It's actually pretty enjoyable, because their reactions sometimes surprise me.

About playing female characters, I've found it has deepened my understanding of women even further.
I have to admit, though, that in single player games I do tend to play women simply because I find them more visually pleasing than some muscle-bound macho. :P
...though it does feel a bit weird when I surprise myself playing dressup with my female character... :lol:
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Re: RPGs and sensory perception

Postby neildarkstar » Fri Jan 04, 2013 3:38 am

Yep, my characters seem to take on a life of their own as well... When I'm "in character" things are often done in a manner I wouldn't personally choose, and I wonder later. I wasn't too surprised, as my mother was into the "Hollywood" thing when I was a kid, and I got some training in that area at a young age. I was surprised when one of my characters got a letter at my PO box though... :chinscratch:

Also, while I don't know if other players of Skyrim have this issue, but dialogue responses are often not what I chose. In Skyrim, persuasion and intimidation are part of dialogue, so if for example you are stopped by a highwayman who demands your money, you have three responses.

!. Do I look like I have any money? (persuade)
2. Walk away or die! (intimidate)
3. Fine. Take it and leave me alone.

So if I choose option 1, I was at first surprised when my character relied "Walk away or die!" (option 2) and the fight was on.

This happens frequently, and sometimes the character just refuses to give the chosen answer. That can have really bad effects on quests... :D Unless it's nor possible, I accept the character's response, and it makes gaming interesting indeed. Just yesterday, I accidentally started a riot at an execution. Or my character did, I should say.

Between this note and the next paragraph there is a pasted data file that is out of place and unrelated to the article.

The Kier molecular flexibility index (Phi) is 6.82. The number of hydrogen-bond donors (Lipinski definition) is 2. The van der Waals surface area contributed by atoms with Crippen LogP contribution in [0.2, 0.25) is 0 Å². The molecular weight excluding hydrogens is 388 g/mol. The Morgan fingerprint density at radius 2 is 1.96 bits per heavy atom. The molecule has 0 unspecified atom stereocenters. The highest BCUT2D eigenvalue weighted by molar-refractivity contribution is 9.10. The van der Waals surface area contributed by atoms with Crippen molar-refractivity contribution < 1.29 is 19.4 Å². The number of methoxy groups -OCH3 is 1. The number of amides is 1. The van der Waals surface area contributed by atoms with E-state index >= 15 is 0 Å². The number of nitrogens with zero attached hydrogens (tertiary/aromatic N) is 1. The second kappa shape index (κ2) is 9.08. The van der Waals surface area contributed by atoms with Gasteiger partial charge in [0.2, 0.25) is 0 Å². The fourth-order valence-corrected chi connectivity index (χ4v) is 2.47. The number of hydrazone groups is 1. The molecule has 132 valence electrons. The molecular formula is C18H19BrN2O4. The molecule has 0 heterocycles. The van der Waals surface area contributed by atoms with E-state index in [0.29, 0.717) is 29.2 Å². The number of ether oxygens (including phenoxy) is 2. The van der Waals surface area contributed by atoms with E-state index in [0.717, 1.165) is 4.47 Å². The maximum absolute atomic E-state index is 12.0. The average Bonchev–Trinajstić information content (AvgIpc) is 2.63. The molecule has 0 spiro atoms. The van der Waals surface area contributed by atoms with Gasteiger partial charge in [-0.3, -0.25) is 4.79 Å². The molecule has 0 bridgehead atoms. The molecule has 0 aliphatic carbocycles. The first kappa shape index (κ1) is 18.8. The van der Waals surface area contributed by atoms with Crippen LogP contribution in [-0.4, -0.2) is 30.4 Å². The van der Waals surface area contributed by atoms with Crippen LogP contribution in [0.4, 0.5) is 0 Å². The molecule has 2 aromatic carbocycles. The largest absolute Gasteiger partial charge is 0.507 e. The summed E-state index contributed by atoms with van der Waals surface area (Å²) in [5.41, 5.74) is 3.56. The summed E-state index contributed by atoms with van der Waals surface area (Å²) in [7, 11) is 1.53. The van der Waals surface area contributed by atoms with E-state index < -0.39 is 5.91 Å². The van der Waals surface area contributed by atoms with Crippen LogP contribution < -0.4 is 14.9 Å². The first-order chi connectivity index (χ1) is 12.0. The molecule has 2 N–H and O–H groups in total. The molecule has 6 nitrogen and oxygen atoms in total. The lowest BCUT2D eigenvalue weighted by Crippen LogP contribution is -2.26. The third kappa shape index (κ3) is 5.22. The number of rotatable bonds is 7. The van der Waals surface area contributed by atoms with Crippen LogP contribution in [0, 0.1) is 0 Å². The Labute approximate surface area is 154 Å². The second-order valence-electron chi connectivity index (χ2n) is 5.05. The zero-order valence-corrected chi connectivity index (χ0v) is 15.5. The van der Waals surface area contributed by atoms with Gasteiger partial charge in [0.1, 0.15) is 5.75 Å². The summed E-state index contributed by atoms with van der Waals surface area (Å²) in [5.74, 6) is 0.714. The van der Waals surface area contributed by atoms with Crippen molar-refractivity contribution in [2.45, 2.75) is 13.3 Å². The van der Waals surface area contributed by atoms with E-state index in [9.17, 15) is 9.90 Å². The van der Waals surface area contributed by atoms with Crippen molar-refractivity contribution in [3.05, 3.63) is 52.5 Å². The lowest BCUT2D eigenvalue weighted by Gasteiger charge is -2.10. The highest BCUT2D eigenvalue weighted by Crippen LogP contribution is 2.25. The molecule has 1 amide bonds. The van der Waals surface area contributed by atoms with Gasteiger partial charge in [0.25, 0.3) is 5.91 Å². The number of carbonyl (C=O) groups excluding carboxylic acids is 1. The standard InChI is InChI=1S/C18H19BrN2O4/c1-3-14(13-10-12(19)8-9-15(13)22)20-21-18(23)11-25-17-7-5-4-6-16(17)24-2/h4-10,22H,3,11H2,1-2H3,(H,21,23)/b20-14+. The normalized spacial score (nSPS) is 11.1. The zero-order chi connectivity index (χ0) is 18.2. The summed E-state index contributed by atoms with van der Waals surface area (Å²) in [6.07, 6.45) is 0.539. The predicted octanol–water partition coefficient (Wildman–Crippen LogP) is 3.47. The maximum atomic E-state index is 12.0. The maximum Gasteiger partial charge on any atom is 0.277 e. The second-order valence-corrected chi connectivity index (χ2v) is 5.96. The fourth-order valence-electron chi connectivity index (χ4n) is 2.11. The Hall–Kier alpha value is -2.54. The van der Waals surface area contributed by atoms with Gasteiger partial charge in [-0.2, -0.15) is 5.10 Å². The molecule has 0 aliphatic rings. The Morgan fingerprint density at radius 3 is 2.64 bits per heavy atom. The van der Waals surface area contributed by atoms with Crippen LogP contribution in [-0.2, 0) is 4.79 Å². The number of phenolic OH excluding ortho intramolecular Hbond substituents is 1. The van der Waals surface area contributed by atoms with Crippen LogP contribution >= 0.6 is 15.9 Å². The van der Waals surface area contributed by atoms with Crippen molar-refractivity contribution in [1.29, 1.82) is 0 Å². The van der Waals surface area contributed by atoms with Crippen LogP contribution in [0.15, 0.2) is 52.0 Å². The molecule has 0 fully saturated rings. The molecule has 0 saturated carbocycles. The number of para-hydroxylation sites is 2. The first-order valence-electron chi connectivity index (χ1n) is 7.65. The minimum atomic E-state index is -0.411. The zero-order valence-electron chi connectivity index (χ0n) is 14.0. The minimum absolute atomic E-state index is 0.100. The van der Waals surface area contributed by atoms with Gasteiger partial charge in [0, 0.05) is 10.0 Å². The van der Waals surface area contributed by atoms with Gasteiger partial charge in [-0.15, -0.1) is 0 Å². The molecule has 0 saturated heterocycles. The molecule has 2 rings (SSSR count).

Playing dress-up is half of the fun in a weird sense. Since I have to look at the character, I try to find clothes and armor I like to look at, eh? I've also found that I have a flair for interior decorating in my homes (not really possible in skyrim) and my wife has thought for years I should try to make a career out of it in RL.
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Re: RPGs and sensory perception

Postby Raym » Fri Jan 04, 2013 7:25 am

At one time, I was going to make my vampiress in Morrowind wear a pretty revealing outfit... I found I couldn't manage it: when I tried, I heard her screaming in my mind "ehy, I'm not a hooker!!!" :lol:
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Re: RPGs and sensory perception

Postby neildarkstar » Fri Jan 04, 2013 7:08 pm

Great gallopin' codfish, man! Vampiress and seductive are two sides of the same coin... Without thinking overly hard, Vampirella, Elvira, Morticia Adams, the three hotties from Van Helsing, and the old movie vampiresses (spl for plural?), like "Bride of Dracula"... those silky, nearly translucent gowns drifting in a heavy breeze while lightning provides an enticing silhouette to the song of rumbling thunder. Those are some of the most seductive women that have ever been on a screen. Even Lily Munster had some outstanding attributes that were playfully displayed occasionally. Just my opinion of course, but a seductively dressed vampiress actually seems to me less morally bankrupt than a politician in church, eh? ;)